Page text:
Species group: Rattlesnakes and Other Vipers
Other common names: Highland Moccasin; Beech-leaf Snake
Scientific name: Agkistrodon contortrix mokasen
The attractively-marked Northern Copperhead may reside in suburban counties adjacent to large cities, and is sometimes mistakenly described as “mildly-venomous”. As is true for all venomous snakes, it is best enjoyed in zoos and the wild, and should not be kept in private collections.
The range extends over much of the Eastern and Central United States, from southwestern Massachusetts to southwestern Illinois and south to northeastern Mississippi, northern Alabama, Georgia, and South Carolina.
The Northern Copperhead favors wooded hills with rocky outcroppings, stone walls in overgrown fields, forest edges, and agricultural areas.
Appearance / health:
This stoutly built snake is copper, orangish, or pink-tinged tan in color and marked with dark, chestnut-colored cross-bands. Adults average 2-3 feet in length, with a record of 4 feet, 4 inches.
Northern Copperheads have lived to age 25+ in zoos.
Behavior / temperament:
Although generally less high-strung than their rattlesnake relatives, Copperheads are treated with utmost respect by professional zookeepers.
Venomous snake species are not suitable as pets in private collections. It is impossible for a private snake owner to adequately prepare for or treat a venomous snakebite, or, prior to a bite, to arrange for treatment in a hospital.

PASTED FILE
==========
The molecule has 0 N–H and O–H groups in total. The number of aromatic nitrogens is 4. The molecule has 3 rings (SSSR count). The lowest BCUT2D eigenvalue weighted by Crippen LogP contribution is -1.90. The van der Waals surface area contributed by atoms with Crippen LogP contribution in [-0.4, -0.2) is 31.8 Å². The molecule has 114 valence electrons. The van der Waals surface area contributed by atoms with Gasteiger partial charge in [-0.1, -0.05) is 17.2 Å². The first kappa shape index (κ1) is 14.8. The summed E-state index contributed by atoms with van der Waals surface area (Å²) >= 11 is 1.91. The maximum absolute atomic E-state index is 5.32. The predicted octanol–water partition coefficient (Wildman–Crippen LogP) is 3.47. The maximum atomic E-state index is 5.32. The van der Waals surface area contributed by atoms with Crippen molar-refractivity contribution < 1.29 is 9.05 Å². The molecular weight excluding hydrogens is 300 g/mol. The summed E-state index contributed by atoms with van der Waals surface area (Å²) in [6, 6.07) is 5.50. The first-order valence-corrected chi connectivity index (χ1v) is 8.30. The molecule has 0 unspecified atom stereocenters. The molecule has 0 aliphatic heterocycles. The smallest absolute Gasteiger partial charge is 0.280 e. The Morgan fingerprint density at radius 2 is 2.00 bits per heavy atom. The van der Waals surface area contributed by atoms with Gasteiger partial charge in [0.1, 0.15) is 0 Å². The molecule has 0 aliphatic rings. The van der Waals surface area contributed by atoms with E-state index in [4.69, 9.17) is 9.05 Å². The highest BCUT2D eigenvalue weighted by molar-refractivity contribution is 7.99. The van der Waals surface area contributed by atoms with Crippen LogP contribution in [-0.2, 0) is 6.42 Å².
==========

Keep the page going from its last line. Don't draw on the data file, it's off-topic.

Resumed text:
The varied natural diet includes chipmunks, voles, young gray squirrels, cicadas, frogs, lizards, snakes, and birds. Zoo animals do well on diets comprised of mice and small rats.
Mating occurs in April-May, and occasionally in autumn. The young, 1-14 in number, are born in August-October and are 7-10 inches in length. Sexual maturity is reached in 2-3 years.
Written by Frank Indiviglio
copperhead bite, venomous snake, caution, advanced snake, extensive experience
generally modest price
I’ve had the good fortune to work with this and other vipers in zoos for decades but, fascinating though they are, I feel strongly that they should never be kept in private collections. Unfortunately, the northern copperhead’s large populations, willingness to breed and generally modest price tag leads some to label it as an “ideal starter hot snake”. Please ignore such advice!
Snake venom is constantly evolving in response to prey animal defenses, and we know little about the toxins produced by many species. Due to these facts, and because individual sensitivities and other factors can greatly affect one’s reaction to a bite, even those species that are sometimes referred to as “mildly venomous” must be considered as capable of causing human fatalities. It is impossible for a private snake owner to adequately prepare for or treat a venomous snakebite. This, or a related species, can easily be viewed in most any major zoo – please limit your viper “interactions” to zoo visits, or seek employment as a zookeeper or herpetologist if you have a serious interest..
From findiviglio Jan 13 2016 12:48PM